Opinion by Richard Baird.
Roger Burkhard is a creative web development and interactive studio based in Bern, Switzerland, with a roster of clients throughout the creative industries. The studio worked with Scandinavian designers Lundgren+Lindqvist on the development of a new brand identity. This included monogram, brand guidelines and website, as well as a stationery set that covered business card and promotional cards, letterhead, invoice and invoice reminder.
Lundgren+Lindqvist, with the intention of avoiding industry convention, brings a thorough material and crafted quality to a service that often favours digital communication, yet layers this with more familiar web-based expressions. These draw on and work together themes such as problem solving, responsive design and creative thinking, conveyed through puzzle pieces, a modular system with a baseline grid and flexible header, and adds a moment of play in the choice of a bright spot colour.
There are a few different ideas that make up Roger Burkhard’s brand identity. There is the dominant modularity and obvious systematic approach to print, which makes a clear connection with website and web development services. Then there is a strong material component and sense of craft throughout the stationery. Both are clear and concise in their expression. There are a couple of extra playful details in die cut forms and fluorescent spot colour.
Where the modularity, structure and utility of type and layout are pragmatic, a variety of papers, textures and finishes deliver an aesthetic pleasure, alongside moments of conceptual thought, aimed squarely at a client base of designers and design studios.
In print, brand identity is made up of Favini’s Graphite, which has an unusual texture and surface that reacts to light. A lighter shade of paper called Chalk. A fluorescent orange spot colour for invoice reminders. Die cut promotional cards. Silver metallic spot colour. And Colorplan Frost White with a Damask emboss.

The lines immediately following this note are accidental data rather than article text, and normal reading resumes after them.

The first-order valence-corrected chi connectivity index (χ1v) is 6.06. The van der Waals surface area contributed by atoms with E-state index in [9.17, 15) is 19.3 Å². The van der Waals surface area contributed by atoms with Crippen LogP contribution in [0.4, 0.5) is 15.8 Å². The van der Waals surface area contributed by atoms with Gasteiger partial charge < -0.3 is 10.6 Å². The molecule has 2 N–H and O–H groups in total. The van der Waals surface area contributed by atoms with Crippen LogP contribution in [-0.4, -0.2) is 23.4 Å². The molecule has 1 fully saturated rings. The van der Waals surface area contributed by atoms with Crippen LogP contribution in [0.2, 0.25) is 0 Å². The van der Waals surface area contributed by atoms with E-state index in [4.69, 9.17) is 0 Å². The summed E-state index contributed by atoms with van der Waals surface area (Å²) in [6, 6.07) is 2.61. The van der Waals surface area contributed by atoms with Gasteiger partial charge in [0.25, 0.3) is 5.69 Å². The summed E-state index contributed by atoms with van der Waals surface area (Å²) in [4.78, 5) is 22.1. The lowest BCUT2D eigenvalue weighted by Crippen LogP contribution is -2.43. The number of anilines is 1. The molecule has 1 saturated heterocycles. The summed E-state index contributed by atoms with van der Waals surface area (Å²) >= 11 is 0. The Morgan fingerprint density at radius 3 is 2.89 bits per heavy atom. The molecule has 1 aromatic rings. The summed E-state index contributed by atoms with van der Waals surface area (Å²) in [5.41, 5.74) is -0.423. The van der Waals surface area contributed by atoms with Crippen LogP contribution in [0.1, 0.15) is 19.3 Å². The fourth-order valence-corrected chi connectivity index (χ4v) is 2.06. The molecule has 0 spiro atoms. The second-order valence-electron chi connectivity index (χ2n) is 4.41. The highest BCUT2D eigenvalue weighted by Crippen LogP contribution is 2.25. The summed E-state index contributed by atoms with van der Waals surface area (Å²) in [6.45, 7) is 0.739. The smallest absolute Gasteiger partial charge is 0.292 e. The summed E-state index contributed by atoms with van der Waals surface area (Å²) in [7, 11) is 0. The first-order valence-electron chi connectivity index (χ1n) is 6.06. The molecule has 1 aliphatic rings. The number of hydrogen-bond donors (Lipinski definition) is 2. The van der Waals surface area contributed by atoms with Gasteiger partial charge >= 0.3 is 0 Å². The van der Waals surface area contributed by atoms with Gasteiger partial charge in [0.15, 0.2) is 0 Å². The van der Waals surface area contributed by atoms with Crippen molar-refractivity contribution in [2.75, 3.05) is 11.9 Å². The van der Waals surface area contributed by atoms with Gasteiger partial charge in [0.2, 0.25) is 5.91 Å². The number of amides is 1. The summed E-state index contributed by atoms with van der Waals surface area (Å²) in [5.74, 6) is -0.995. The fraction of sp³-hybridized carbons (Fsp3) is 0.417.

A responsive header, which holds key contact details, is said to be an extension of the brand marque, a monogram featuring a reversed ‘R’ and ‘B’. Much like the lines of code that underpin the precise systems that characterise Roger Burkhard’s work, brand identity intends to find a compelling intersection of form and function. A responsive system of grids, alongside responsive header, extend horizontally to fit format, and establish an aesthetic and useful continuity throughout. This is not unusual, but is given communicative breadth and visual distinction in its application across unusual materials.
As a conventional monogram, logo is abstract but idiosyncratic. It begins to look more interesting broken apart, as puzzle pieces cut from promotional cards, working as playful take on problem solving, and as a paper weight of water-cut and treated steel held together by friction. The monogram’s thin lines across stationery, which share a commonality with grids, are accentuated by a silver spot colour over a dark grey paper.
It is a brand identity that touches upon the multi-layered nature of Roger Burkhard’s approach and work. The disparity of the digital and material worlds are well-resolved, and move from the obvious articulation of digital design as craft, to the more subtle problem-solving nature of the die cut puzzle, and finally to the character and tongue in cheek nature of the bright fluorescent orange used across invoice reminder.
Digital pragmatism meets creative material flourish is perhaps the best way to describe Lundgren+Lindqvist’s concept. It is well-pitched to a client base of graphic designers and studios. Those with a sensitivity to conceptual nuance, blunt and subtle approach to visual langue, an appreciation of material and finish, and the parallel drawn between the work of graphic designers and the practical skill set and creative leaps required of a good web developer. More work by Lundgren+Lindqvist on BP&O.
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